On Extractions and the Rich Power of Words

These days, I tend to wonder about a lot of things.345

In part, this is due to my age and stage in life.

In part, it’s due to experiences of this past year.

And in part it comes, quite simply, from the pervasive hopelessness that seems to overtake me more often than not.

Caught in waves of questions, guilt, and self-condemnation, I wonder if I’ll ever get past this, if I’ll ever be able to embrace grace and move forward, and if I’ll ever really and truly be able to offer something of value to those around me. I’ve been frozen, unable to concentrate well. And all too often I’ve hidden myself in games of Spider Solitaire rather than allow my mind to explore the rough and ragged areas of life that I’m trying to avoid.

But at least—and this is huge—I can now read again.

For a while, it was all I could do to take in a short blogpost. Finally, though, words penned by authors as diverse as Henri Nouwen and Shauna Niequist have begun to make their way into my soul, resonating with some of my deeper places and helping me to see beyond the desolation that has seemed intent on consuming me these past several months.

And believe it or not, an infected tooth was the catalyst for this step forward.

I had been trying to run—from myself, my thoughts, my reality. Then came last Friday, when after weeks of discomfort a problematic molar finally had to be yanked out, and with it came a significant amount of infection that had been hidden between the roots.

The extraction was actually somewhat painful. An hour’s worth of attempts to anesthetize the area had met with only partial success. So by the time I arrived home, I was feeling just a bit sorry for myself, and eventually a few tears gave way to a waterfall and I was pouring out my lament to God, finally confessing my frustrations, my regrets, my heart that was breaking from words spoken to me and by me, a heart breaking from my own failures and the failures of others. Literally and figuratively, it was a watershed moment.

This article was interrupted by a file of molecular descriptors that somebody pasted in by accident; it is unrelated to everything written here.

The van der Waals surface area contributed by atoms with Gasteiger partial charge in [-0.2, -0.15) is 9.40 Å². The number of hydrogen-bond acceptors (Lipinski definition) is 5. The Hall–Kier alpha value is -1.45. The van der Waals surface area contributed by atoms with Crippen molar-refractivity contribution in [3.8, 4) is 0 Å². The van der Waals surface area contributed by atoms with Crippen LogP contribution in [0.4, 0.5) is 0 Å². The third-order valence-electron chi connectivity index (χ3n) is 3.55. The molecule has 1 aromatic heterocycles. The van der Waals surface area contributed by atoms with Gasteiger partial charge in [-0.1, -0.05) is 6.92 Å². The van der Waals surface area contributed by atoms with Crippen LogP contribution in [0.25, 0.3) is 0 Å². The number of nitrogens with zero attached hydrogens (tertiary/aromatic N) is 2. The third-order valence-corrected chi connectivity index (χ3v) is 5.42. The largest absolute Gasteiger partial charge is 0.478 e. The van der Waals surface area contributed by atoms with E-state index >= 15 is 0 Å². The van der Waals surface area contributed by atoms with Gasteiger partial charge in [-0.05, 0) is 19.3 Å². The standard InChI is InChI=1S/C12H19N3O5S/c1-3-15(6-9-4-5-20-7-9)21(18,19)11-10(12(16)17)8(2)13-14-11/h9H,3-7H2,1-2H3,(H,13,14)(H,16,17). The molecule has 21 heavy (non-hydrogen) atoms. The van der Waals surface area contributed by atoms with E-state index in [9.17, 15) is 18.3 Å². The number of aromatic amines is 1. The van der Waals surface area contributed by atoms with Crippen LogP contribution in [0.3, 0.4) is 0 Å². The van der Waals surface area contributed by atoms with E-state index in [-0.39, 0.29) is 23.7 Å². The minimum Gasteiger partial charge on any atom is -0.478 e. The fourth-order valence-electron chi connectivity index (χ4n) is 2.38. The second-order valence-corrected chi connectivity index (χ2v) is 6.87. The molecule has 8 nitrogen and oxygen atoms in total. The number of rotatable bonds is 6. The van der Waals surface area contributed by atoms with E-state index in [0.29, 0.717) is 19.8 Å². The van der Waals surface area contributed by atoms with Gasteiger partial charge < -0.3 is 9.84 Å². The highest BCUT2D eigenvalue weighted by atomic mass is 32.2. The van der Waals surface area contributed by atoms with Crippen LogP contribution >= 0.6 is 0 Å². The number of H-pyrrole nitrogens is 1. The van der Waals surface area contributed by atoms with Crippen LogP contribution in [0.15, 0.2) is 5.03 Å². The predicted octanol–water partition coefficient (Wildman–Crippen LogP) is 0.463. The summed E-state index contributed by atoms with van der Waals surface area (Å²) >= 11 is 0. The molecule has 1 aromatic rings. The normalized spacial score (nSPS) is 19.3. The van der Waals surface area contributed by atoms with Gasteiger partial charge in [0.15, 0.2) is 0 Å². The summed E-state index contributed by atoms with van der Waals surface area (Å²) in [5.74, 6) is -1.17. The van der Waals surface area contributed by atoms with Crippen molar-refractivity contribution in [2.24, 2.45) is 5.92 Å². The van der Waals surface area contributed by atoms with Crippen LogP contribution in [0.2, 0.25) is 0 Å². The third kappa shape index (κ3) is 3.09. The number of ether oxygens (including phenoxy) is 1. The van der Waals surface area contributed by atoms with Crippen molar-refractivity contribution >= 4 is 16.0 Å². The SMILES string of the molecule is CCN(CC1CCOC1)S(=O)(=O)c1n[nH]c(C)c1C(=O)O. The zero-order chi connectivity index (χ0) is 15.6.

But that moment was just the beginning. The entire weekend was punctuated by times of tears as I dealt more directly and more humbly with my regrets of the past months and even the past years. God kept at me, relentlessly yet beautifully: a conversation with my dear friend Lisa about laying it all out before God and trusting Him to cleanse, heal and forgive; a night of live worship, soul-stirring music and prayer led Chris Tomlin, Matt Redmond, Max Lucado and others at The Forum. Many rich words, many bittersweet tears.

Through it all, there was a sense that God was moving, that the infection that had been pervading my soul was being slowly extracted, not as quickly as the infection that had been yanked out with the tooth, but it was being extracted nonetheless.

And it didn’t stop there. I encountered Henri Nouwen’s book The Way of the Heart and was blown away by what I found there:

The struggle is real because the danger is real. It is the danger of living the whole of our life as one long defense against the reality of our condition, one restless effort to convince ourselves of our virtuousness…

The encounter with Christ does not take place before, after, or beyond the struggle with our false self and its demons. No, it is precisely in the midst of this struggle that our Lord comes to us…

Only in the context of grace can we face our sin; only in the place of healing do we dare to show our wounds; only with a single-minded attention to Christ can we give up our clinging fears and face our own true nature.

This is a journey. In reality, it’s a journey I’ve been on for quite some time. I’ve taken a number of detours, and I’ve circled the same area more than once. But it feels so good to once again take in the richness of the written word, to delight in Niequist’s essays on life, friendship and food, to be touched to the core by Nouwen’s wise, insightful counsel that seems meant just for me.

Words. Words of life, words of hope, words spoken by friends, words penned by strangers and set to music or placed in print.

Words all used by God.

I’m taking them in again—in part due to an infected tooth—and I am so immensely grateful.